Again, I don’t agree that decisions should be made this way, but this is how all politicians play the game. It has nothing do with affirmative action.

A. Brooks

St. Albans

One final slap

Dear Editor:

So much for those murky “right-wing conspirators.” Arrogant Anthony Weiner has finally met his Waterloo — and all the time it was lurking in his drawers! What a yutz!

Ann Rychlenski

Ozone Park

Weiner vs. the LIRR

Dear Editor:

In the aftermath of the Weiner controversy, his constituents are left without their David to battle the Long Island Rail Road Goliath.

I just learned from a work crew that the LIRR would be coming on Saturday to cut down yet another 100-year-old hardwood tree on their property adjacent to Forest Hills Station Square and across from the Tennis View Apartments, at 6 Burns St. After having them clear-cut most of the area back in 2007 and repeated efforts to have them replant it, we are still left with an embankment denuded and not one inch of progress with any plan to restore the area.

Congressman Weiner had championed the cause on our behalf (and was also instrumental in getting the LIRR to use more discretion in the blowing of train horns as they pass through Forest Hills). His office has been working to secure funding to rebuild the wall that the LIRR removed and replant the trees they cut down. But it seems that in the power vacuum created by the scandal, the LIRR decided that after four years, with only three days notice to the community, to cut down another old-growth hardwood tree that towers above the surrounding neighborhood, providing shade to the street and buildings and a pleasant vista to the eye.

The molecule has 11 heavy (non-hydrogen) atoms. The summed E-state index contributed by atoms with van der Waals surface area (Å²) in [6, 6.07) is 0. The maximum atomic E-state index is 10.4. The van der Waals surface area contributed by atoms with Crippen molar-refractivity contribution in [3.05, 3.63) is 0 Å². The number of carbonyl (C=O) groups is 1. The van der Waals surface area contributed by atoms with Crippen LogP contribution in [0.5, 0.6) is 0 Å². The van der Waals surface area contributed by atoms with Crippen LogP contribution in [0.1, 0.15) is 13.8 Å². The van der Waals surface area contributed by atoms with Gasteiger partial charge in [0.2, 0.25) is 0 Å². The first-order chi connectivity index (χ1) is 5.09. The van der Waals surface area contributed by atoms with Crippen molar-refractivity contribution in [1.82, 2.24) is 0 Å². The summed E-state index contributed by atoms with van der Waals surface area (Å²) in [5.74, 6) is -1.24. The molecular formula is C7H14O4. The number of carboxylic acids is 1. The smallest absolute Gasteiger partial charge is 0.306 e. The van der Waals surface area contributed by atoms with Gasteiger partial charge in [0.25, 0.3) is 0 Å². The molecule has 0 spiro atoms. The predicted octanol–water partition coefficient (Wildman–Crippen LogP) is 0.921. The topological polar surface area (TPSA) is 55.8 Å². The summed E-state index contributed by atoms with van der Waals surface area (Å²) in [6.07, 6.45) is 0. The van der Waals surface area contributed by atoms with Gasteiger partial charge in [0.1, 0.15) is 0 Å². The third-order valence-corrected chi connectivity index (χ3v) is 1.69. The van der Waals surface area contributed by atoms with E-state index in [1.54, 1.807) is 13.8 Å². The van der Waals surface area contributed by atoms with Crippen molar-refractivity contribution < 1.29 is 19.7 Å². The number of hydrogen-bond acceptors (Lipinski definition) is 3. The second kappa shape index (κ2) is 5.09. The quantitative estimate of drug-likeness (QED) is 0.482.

The LIRR planted evergreens to replace the trees they removed around a Flushing station. The MTA, after clear-cutting along their branches in northern Queens, agreed to pay $460,000 to replant those areas. So why is the LIRR so reticent to make good on a promise to replant here in Forest Hills? And why, after a four-year hiatus, are we now seeing them coming in to cut more trees and shrubs in our neighborhood with no input from the community and but three days notice?

It seems strangely ironic that within earshot of the chainsaws to come there was an encampment of media waiting to pounce on the congressman should he appear, while a real human interest story that shows why his constituents are not overwhelmingly in favor of his resignation unfolded down the block. Weiner fought for us and for causes important to New York, such as the first responders bill, and we fear there will be no one to take on those fights with such vigor now.

Russ Gundlach

Forest Hills

Apologize to Muslims

Dear Editor:

(On behalf of the Arab and Muslim community of Astoria)

The Queens Chronicle article “Town hall meeting devolves in Astoria,” posted June 7 on qchron.com, describes a public meeting of community residents who came to acquire information on the many services available to them from city agencies. Attending were a variety of agency officials and elected representatives.

It was unfortunate that this important public forum, held to provide a valuable service, would become a platform for condemning Arab and Muslim members of the Astoria community.

According to the Chronicle, the leader of a community organization told a member of the Arab and Muslim community, “Your people are violent and disrespectful.” Not a single voice of protest against this vile charge was heard from the officials present. Each and every official failed to admonish the individual making those scurrilous accusations, which can be construed as accepting and condoning them.

The only voice raised in protest against this apparent act of racism, that of Moustafa Elshiekh, co-chairperson of the Queens Borough Progressive Democratic Club, was given no support whatsoever. This was a shocking display of disrespect to all of the citizens of this diverse community.